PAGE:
Five Questions with Zoe DiGiorgio, President of the University of Maryland's Gamer Symphony Orchestra

University of Maryland's Gamer Symphony Orchestra. Photo by James Ryan

In honor of the video games on view in American Art's new exhibition Watch This! Revelations in Media Art, this Saturday, May 9th, the University of Maryland's Gamer Symphony Orchestra (GSO) will perform in the museum's Kogod Courtyard.

Eye Level: When did the Gamer Symphony Orchestra start at the University of Maryland and why?

Zoe DiGiorgio: The Gamer Symphony Orchestra was founded in fall 2005 by Michelle Eng and a group of friends in the university's repertoire orchestra who shared a love of video game music. Though the GSO started out with only a dozen members and a few pieces, they managed to accomplish some amazing feats in their first couple of years as a student group. The group first performed in spring 2006 and has quickly grown into the full-size orchestra and chorus we are today. Here is our complete history. In short, I'd say the GSO was founded by musicians with a passion for video games who wanted to share their love for this unique type of music with the university community and beyond.

EL: What attracts students to become a part of the Gamer Symphony Orchestra?

ZD: Students are drawn to the GSO for a variety of reasons. A lot of the students who join us have an interest in both gaming and music; many of our members are self-professed gamers and nerds who are often involved in several other performance groups, including the university orchestra or the marching band.

For other students, the big draw to our group is the ability to perform again. Many students come to the University of Maryland from high school expecting to never have another chance to pick up their instruments, but the GSO gives all interested student musicians the opportunity to perform with us. We don't hold auditions to join our general member body, but instead we welcome students of all skill levels who are interested and willing to try through our waitlist system. Of some of the non-gamers who join the GSO, quite a few of them also look forward to the unique arrangements we perform that many traditional orchestras would shy away from.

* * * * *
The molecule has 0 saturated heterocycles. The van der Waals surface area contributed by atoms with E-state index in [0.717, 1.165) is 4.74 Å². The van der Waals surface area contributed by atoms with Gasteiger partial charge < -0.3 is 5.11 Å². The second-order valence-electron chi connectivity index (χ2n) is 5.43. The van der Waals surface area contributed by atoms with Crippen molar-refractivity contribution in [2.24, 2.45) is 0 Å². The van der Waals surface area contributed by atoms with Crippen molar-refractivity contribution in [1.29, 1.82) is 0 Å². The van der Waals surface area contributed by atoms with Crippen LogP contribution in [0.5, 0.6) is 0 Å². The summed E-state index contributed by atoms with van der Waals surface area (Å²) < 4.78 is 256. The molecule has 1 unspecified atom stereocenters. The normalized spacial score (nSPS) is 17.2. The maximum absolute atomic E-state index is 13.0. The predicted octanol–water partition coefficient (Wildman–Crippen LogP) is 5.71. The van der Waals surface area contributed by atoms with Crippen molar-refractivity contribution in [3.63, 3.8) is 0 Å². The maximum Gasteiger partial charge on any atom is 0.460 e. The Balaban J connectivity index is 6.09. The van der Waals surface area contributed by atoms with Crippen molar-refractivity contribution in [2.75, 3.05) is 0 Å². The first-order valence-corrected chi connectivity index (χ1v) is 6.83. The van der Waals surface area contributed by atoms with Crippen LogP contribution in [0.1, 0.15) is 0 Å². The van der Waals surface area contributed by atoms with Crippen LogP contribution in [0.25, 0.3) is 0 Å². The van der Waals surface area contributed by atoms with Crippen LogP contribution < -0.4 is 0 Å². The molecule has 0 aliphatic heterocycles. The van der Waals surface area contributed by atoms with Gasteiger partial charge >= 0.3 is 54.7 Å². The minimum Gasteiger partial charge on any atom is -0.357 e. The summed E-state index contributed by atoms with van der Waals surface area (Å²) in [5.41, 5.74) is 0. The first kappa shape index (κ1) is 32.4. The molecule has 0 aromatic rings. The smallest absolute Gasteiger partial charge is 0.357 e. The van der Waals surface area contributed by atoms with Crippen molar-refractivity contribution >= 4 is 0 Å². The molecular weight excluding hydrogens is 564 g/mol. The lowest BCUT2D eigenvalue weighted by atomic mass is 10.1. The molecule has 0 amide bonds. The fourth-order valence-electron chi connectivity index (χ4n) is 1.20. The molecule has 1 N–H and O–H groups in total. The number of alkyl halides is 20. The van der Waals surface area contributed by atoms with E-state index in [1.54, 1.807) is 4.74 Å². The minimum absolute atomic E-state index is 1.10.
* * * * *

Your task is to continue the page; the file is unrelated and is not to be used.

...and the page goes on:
EL: How do you decide on which pieces you will perform, do you play music from some game franchises more than others?

ZD: Students and alumni of the GSO, as well as friends of the group submit arrangements of video game music for consideration each semester. The music director leads the music committee (which consists of the music director, conductors, and vice president) in selecting which pieces we will perform. The committee critiques drafts of new arrangements and chooses our pieces for that semester based on a variety of factors, including difficulty of pieces and quality of the overall arrangement. We have some franchises that are definitely more represented than others in our repertoire; Final Fantasy is the most popular, perhaps due in part to the sheer number of games in the franchise, but we also have multiple pieces from series like Pokémon, World of Warcraft, Xenosaga, and the Legend of Zelda. Our repertoire is influenced by audience requests, which is how pieces like Dragonborn came about, but ultimately our library of music has been determined by what pieces students and friends of the GSO choose to arrange.

EL: Do your members design or develop any games themselves? Or is gaming more of a hobby?

ZD: We have many students in the GSO who have backgrounds in computer science and engineering, but to the best of my knowledge, I am not aware of any of our members who actively produce video games. For many of us, gaming is a hobby, and I know members who have graduated and sought jobs in different facets of the gaming industry.

EL: What consoles and games are among your favorites?

ZD: Personally, I always get a bit excited when arrangers dig up pieces from Nintendo 64 games, as that was one of the first consoles I owned as a kid, and many of my favorite games are from that system. It probably helps that I had more time to play games back then too!

Though I have a few gaming consoles at home, while I'm at school I mainly play games for the Nintendo 3DS and PC. I used to play Team Fortress 2 online with friends from my dorm when I first moved to campus, but now I play a lot of Pokémon with other GSO members or indie games like Bastion or Braid, which both are visually stunning. I'm an English major, so I love a good story, and I'm partial to the Bioshock series and Legend of Zelda games as well.